(I almost don’t count the destruction of the Enterprise as an “action scene.” It’s a gut-wrenchingly painful thing to watch, as well done as it was.)

    • 14 Big Bill Cox
      June 1, 2009 at 5:32 pm

      The Enterprise being destroyed was a big dramatic gamble, but it really paid off. According to Shatner’s “Star Trek Movie Memories”, Roddenberry was really ticked off that they wanted to blow up the Enterprise in the 3rd film and passionately opposed the idea. On the other hand, Shatner himself felt that it made for a better film, and I agree with him. The final scene of the Enterprise burning up in the atmosphere hit me almost as hard as Spock’s death scene did in TWOK.

      • 15 johneaves
        June 2, 2009 at 4:39 am

        man was that a hard moment and I was secretly hoping that like Spock being rejuvenated by genesis that the Enterprise would do the same!!!!!!!!! Know wouldn’t that be ferrie magic, HAAAAAAAA!

    • 16 johneaves
      June 2, 2009 at 4:41 am

      Honer was born to score this one,,, I also love his reworking of Goldsmith’s Klingon theme when we are introduced to the de-cloaking Bird of Prey over the Genesis data Transferring vessel,,, just a brilliant composition!!!

    • 17 johneaves
      June 2, 2009 at 4:42 am

      Honer was born to score this one,,, I also love his reworking of Goldsmith’s Klingon theme when we are introduced to the de-cloaking Bird of Prey over the Genesis data Transferring vessel,,, just a brilliant composition!!!


  8. 18 James_M
    June 1, 2009 at 2:07 pm

    I agree with everything you said man, but would add the return of Spock. Spocks death scene really moved me, and i thought it was awesome how they brought him back. The whole idea of the planet’s accelerated evolution changing the bacteria on Spock’s tube into the creature that attacked LLoyd, and the regeneration of Spock’s body was awesome. And the new ships that appeared, I wore out all the Grissom and Excelsior scenes on my dad’s vhs tape. Has it really been 25 years?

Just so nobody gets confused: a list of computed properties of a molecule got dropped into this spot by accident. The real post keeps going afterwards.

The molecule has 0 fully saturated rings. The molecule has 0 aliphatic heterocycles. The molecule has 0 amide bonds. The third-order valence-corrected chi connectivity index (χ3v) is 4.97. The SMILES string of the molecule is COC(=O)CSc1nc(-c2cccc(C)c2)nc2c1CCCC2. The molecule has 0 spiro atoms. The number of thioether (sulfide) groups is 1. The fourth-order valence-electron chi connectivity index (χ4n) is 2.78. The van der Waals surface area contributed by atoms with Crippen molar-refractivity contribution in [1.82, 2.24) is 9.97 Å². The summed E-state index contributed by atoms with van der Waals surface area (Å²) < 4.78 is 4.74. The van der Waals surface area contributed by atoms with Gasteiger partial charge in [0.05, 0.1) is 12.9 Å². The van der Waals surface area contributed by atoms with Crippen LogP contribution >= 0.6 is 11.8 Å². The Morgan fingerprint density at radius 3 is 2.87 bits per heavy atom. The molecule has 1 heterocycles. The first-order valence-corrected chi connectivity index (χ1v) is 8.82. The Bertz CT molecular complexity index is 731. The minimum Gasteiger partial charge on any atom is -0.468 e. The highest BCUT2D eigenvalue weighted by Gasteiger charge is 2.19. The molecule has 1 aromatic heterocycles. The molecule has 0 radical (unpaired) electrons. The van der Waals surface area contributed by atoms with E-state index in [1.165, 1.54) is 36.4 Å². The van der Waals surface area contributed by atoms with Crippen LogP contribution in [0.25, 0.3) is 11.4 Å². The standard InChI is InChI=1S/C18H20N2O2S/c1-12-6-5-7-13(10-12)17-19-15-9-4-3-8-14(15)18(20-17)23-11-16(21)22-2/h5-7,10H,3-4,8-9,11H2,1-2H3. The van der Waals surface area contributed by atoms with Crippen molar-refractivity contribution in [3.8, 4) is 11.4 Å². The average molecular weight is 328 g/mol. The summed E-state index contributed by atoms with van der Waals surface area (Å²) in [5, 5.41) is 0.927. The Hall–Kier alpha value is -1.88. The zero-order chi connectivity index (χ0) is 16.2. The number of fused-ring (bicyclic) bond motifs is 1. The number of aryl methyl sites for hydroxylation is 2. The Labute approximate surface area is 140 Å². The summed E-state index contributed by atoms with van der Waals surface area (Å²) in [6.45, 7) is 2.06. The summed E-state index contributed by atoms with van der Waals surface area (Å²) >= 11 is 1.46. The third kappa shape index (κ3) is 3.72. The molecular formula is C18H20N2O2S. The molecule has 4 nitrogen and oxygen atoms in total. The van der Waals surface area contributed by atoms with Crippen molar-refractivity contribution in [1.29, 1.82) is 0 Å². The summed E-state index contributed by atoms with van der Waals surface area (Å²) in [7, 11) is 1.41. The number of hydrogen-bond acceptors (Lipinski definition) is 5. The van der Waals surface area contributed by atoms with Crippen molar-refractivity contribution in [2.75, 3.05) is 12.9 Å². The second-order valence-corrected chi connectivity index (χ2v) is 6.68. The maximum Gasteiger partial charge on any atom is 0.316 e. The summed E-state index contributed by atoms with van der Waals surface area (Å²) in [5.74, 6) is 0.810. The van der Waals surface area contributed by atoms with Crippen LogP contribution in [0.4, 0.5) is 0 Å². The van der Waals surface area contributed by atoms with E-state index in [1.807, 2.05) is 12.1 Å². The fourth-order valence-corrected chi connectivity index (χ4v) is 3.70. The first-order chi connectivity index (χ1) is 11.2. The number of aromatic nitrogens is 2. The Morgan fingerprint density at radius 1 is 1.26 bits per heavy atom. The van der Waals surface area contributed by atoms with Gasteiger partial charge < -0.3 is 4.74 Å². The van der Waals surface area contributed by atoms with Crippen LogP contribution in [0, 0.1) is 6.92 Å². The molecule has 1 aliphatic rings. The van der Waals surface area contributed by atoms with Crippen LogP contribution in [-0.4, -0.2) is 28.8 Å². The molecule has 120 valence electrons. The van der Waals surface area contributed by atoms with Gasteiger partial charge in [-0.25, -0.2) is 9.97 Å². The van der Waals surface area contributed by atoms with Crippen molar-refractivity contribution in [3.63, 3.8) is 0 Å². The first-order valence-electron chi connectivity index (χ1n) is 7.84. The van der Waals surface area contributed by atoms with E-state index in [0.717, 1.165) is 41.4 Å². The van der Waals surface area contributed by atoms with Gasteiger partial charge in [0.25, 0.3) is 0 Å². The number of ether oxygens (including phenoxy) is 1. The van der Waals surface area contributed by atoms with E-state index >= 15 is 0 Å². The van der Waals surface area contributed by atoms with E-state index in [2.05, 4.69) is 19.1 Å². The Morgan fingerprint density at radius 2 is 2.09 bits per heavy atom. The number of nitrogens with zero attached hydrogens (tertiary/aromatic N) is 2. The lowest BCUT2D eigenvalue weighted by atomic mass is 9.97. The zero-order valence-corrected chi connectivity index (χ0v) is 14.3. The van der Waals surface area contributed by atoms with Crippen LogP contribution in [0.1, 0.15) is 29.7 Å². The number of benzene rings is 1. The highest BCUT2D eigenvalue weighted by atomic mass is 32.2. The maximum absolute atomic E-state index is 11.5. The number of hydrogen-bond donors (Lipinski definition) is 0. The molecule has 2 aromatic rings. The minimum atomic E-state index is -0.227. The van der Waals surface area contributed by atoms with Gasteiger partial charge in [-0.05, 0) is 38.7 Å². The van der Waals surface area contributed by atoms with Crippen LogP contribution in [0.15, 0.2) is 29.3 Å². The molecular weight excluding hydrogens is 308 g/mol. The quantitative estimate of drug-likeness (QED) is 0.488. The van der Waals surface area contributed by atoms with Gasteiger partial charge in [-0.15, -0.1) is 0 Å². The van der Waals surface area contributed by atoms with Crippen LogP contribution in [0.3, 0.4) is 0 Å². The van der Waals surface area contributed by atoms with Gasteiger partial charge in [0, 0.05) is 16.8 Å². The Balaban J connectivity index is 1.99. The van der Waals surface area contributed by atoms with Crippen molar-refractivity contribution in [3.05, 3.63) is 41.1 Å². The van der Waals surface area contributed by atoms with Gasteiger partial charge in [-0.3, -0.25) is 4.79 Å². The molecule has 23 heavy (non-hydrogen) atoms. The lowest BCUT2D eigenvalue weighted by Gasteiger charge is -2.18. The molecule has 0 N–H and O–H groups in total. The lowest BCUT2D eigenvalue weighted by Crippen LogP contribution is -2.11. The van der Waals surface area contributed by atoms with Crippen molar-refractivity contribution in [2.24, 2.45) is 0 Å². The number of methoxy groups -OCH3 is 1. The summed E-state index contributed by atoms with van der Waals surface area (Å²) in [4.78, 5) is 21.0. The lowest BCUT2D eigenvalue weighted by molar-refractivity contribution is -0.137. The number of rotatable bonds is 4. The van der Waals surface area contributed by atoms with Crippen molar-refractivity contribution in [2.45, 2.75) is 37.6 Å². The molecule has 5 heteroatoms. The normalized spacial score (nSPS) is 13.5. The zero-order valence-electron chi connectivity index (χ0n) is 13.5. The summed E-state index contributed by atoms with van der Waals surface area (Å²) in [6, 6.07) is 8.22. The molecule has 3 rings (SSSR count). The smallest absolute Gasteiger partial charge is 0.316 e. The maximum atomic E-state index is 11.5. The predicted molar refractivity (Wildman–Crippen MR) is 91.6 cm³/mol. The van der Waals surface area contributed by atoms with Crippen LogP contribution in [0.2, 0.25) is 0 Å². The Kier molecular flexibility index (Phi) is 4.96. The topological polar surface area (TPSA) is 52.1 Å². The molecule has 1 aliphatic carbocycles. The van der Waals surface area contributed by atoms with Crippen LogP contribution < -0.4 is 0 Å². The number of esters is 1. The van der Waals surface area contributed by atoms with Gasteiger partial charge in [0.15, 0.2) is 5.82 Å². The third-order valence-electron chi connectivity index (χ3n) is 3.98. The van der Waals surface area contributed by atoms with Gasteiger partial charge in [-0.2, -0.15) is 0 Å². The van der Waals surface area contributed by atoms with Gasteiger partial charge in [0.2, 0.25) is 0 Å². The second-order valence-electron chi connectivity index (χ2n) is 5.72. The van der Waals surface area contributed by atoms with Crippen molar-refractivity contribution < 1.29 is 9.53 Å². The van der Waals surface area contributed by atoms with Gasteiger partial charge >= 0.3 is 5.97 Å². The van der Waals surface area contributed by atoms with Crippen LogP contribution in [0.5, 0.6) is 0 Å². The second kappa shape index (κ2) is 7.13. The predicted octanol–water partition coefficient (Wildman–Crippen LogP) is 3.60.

• 19 johneaves
      June 2, 2009 at 4:37 am

      the cast really matured in III nimoy and Shatner had such a genuine friendship that it carried over very strongly in their characters!

  9. 20 Matt Wright
    June 1, 2009 at 2:21 pm

    Oh and the really cool practical effects the guys at ILM used to make the Enterprise blow up (and also take phaser hits on the side in TWOK) are really ingenious, yet simple ideas.

  10. 22 Jared Wynn
    June 1, 2009 at 3:50 pm

    dude i don’t mean to rain on your parade john, but mcquarrie never designed the spacedock in stIII, it was either dave carson or nilo rodis-jamero.

    • 23 johneaves
      June 1, 2009 at 4:10 pm

      I am so ashamed!!!! it has all the McQuarrie lines and details and had forgotten over time,,, I stand sadly and head down corrected!

      • 24 Jared Wynn
        June 1, 2009 at 6:36 pm

        this might sound weird but you are also one of my inspirations in pursuing an art career, so i am actually honored that you replied to my fanboy comment. if you don’t mind, i have a blog that i post my art on, so please check out my blog and leave a comment if you wish. http://dimensionaldachshundart.blogspot.com

  11. June 1, 2009 at 4:50 pm

    I wasn’t born till the 15th. 🙂

    Definitely in my top five of the movies. Great character moments, great effects, great quotable lines, great music, but I did always wonder about Uhura not being in most of it. Anyone know the story behind that? I suppose Nichelle Nichols was just busy with something else at the time?

  12. 27 Big Bill Cox
    June 1, 2009 at 5:26 pm

    I can’t belive it’s already been 25 years since STIII opened in theaters. I remember going to the Blue Prince Cinema on a Saturday afternoon to see it, and I was not disappointed. I’ve never really understood why people have bashed this film over the years. I thought Leonard did a great job directing it, and it was full of some really great designs. The story was great too, and it showed us how deep the friendship of the Enterprise crew ran. I think maybe it gets overlooked a lot because it is sandwiched in between the two best-received movies of the Trek franchise, sort of a middle child if you will.